A simple screening test of musculo-skeletal fitness, which assess a person's ability to sit and then rise unaided from the floor, has proved remarkably predictive of all-cause mortality in a study of more than 2000 middle-aged and older men and women.
The test was conducted in Brazil by Dr Claudio Gil Araujo and colleagues at the Clinimex - Exercise Medicine Clinic in Rio de Janeiro.
The assessment was performed in 2002 adults of both sexes and with ages ranging from 51 to 80 years. The subjects were followed-up from the date of the baseline test until the date of death or 31 October 2011, a median follow-up of 6.3 years.
Over the study period 159 subjects died, a mortality rate of 7.9 percent. The majority of these deaths occurred in people with low-test scores - indeed, only two of the deaths were in subjects who gained a composite score of 10.
Analysis found that survival in each of the four categories differed with high statistical significance. These differences persisted when results were controlled for age, gender and body mass index, suggesting that the sitting-rising test score is a significant predictor of all-cause mortality; indeed, subjects in the lower score range (C1) had a 5-6 times higher risk of death than those in the reference group (C4).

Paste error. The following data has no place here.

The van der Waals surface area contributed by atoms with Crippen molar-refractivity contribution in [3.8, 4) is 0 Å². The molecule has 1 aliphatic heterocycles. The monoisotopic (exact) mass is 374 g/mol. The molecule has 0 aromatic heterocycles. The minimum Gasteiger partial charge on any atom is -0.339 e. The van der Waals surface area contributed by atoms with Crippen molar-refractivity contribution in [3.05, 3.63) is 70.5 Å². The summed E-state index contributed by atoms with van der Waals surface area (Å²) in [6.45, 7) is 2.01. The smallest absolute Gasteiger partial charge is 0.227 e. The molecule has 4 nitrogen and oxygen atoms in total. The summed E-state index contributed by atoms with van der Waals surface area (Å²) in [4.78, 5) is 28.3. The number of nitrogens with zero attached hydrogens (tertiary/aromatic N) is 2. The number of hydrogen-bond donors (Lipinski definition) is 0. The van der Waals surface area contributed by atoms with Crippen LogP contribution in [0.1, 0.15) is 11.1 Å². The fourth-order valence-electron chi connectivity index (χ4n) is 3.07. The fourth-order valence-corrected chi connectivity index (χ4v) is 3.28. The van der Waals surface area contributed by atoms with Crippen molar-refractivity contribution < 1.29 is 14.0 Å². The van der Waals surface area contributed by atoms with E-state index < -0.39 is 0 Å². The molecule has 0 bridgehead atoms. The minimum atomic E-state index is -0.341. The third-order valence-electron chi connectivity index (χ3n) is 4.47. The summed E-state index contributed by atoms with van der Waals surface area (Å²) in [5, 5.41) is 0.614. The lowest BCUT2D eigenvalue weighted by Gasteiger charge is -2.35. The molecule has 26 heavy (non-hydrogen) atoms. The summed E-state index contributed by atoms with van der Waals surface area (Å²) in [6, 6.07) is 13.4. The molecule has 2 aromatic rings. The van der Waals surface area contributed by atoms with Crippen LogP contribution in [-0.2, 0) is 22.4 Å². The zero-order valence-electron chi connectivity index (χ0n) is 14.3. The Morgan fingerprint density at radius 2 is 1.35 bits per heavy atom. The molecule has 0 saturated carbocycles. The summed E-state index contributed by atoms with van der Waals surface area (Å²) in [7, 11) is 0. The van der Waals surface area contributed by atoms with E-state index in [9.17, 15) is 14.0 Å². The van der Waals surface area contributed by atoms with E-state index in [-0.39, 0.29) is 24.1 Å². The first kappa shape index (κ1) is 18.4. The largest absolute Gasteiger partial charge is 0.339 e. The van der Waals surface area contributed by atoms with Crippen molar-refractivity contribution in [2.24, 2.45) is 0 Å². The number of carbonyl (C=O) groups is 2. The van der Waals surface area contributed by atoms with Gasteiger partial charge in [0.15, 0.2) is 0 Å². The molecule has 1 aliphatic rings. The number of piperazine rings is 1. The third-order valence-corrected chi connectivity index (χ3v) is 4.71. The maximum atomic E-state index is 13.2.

Commenting on the results, the investigators said that a high score in the sitting-rising test might "reflect the capacity to successfully perform a wide range of activities of daily living, such as bending over to pick up a newspaper or a pair of glasses from under a table".
However, in this study a composite score below 8 (that is, requiring more than one hand or knee support to sit and rise from the floor in a stable way) were associated with 2 fold higher death rates over the 6.3-year study period. By contrast, scores in the range of 8 indicated a particularly low risk of death during the tracking period.
"Even more relevant," reported the investigators, "is the fact that a 1-point increment in the [sitting-rising] score was related to a 21percent reduction in mortality." They added that this is the first study to demonstrate the prognostic value of the sitting-rising test.
Offering an explanation for the close correlation between the test scores and survival, Dr Araujo said: "It is well known that aerobic fitness is strongly related to survival, but our study also shows that maintaining high levels of body flexibility, muscle strength, power-to-body weight ratio and co-ordination are not only good for performing daily activities but have a favourable influence on life expectancy.
The study has been reported in the European Journal of Cardiovascular Prevention. (ANI)